A loved one passes away, and the majority of people can anticipate that a funeral service will be held as a final goodbye in memory of the individual. While most adults feel attending a funeral service is important when they lose someone they know, it can bring about a few concerns if you have children that also knew the deceased.
Children deal with death on a different level, and some lack the understanding of what a funeral is or don't recognize the gravity of the situation. Nevertheless, it is important for a young person to get the opportunity to see closure and say goodbye. How do you handle this situation as a parent or caregiver? Here are a few things to keep in mind.
Age is an important factor to consider when deciding if a child should go.
Naturally, the age of the child has a lot of bearing on how they will react to going to a funeral, seeing the deceased, and seeing people upset. Toddlers and younger children can have a harder time with these things. Infants can be fine at a funeral, but you also do not want to disrupt the service if you have a fussy infant throughout the event.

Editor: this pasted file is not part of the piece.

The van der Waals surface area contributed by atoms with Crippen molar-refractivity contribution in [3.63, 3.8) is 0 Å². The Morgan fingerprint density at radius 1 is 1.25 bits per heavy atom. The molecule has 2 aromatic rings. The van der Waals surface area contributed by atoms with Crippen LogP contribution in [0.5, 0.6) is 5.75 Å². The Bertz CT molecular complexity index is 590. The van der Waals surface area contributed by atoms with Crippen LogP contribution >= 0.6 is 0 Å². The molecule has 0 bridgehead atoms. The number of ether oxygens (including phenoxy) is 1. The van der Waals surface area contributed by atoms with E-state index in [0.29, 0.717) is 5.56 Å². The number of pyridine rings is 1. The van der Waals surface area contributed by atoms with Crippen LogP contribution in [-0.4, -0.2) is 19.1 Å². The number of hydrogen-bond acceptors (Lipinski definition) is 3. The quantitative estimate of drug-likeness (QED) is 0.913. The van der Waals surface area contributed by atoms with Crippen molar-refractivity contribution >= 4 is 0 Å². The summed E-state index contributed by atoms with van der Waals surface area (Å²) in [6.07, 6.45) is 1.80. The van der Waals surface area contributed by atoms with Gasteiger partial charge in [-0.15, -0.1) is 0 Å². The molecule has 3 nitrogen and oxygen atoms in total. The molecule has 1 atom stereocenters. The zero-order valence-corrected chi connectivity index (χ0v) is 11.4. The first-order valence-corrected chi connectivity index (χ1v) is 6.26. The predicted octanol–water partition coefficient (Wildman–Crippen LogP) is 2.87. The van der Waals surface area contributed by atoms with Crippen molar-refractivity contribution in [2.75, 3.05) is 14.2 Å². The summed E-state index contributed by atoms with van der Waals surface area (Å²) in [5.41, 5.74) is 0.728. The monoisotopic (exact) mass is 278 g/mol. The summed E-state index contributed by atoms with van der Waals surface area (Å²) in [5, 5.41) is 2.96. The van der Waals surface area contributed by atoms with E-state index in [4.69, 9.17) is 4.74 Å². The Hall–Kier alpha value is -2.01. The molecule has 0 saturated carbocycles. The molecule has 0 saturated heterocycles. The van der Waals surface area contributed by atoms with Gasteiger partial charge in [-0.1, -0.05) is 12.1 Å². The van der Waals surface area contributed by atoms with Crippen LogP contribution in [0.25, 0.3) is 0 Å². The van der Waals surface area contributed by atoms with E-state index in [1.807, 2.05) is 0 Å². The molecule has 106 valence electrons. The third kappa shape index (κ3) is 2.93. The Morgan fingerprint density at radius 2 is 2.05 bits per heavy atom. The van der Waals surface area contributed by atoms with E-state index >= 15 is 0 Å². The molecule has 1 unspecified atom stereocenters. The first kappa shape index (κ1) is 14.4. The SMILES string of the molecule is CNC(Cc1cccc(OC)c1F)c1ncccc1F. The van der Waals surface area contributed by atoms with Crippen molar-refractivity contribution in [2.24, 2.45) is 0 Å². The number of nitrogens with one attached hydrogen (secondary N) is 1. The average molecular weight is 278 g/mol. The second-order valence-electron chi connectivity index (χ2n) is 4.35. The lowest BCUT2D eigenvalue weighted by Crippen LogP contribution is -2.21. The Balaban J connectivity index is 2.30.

Invite the child but don't force them to go to the funeral service.
For children who are old enough to understand what a funeral service is, it can be best to invite them to the funeral but give them the open option to opt-out of going. Never force a child to go if they don't want to; it can be a rather traumatizing thing. On the same note, never shame a child for not wanting to go and don't just assume they shouldn't be there and neglect an invitation.
Take the time to explain what a funeral is and what happens at the event.
For a child who has never heard of a funeral, they can be a bit confused about the whole ordeal. Seeing you making preparations, getting dressed up, etc. can lead the child to believe they are going somewhere they will have a good time. Unfortunately, without parental guidance, this can lead younger children to be extremely taken aback when they get to a somber event where a lot of people appear to be upset. Take the time to talk to the child about what takes place at a funeral, why people may be crying, and who may be present.
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